Can we learn to love our enemies, even the evildoers who are part of the Islamic State of Iraq and Syria (ISIS)?The Rev. Philip DeVaull, rector of St. John the Divine Episcopal Church in Costa Mesa Calif., argues that with God’s help, we can. He writes in the Orange County Register:
As I write this, I am overwhelmed and consumed by Jesus’ most difficult of words: “You have heard that it was said, ‘You shall love your neighbor and hate your enemy.’ But I say to you, Love your enemies and pray for those who persecute you, so that you may be children of your Father in heaven; for he makes his sun rise on the evil and on the good, and sends rain on the righteous and on the unrighteous.” (Matthew 5:43-45)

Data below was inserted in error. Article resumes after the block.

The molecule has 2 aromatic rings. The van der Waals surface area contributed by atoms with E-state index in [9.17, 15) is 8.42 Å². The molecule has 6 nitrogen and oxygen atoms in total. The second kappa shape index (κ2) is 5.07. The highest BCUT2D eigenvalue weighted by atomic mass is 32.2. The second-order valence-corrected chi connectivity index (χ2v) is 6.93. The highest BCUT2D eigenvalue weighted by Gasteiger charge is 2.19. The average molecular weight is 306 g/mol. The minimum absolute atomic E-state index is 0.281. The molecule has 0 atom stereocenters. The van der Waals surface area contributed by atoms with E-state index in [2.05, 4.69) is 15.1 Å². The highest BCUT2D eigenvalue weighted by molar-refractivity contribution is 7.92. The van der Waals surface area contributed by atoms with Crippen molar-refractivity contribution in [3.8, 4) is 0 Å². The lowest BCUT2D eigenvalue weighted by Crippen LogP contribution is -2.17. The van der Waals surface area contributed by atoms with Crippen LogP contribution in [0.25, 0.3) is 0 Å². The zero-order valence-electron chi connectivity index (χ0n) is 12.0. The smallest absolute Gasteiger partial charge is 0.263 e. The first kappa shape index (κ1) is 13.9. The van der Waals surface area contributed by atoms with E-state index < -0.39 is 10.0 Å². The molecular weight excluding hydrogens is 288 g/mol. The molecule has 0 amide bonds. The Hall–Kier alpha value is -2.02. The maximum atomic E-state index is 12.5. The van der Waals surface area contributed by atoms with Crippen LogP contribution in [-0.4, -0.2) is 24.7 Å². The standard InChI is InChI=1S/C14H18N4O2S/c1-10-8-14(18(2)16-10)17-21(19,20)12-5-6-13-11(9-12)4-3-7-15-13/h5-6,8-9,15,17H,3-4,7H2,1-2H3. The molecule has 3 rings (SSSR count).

The problem with being a Christian is that we cannot take Jesus’ words here as suggestions or lofty goals: We are compelled to see this not as one man’s opinion, but as the truth of how we are meant to live.
So our God tells us to love the people of the Islamic State. And I don’t know how to do that, and I’m not sure I want to know how to do that, and I have no idea how to tell you to do that. There is no love in my heart for these people.
Yet, Jesus’ words remain: Love your enemies.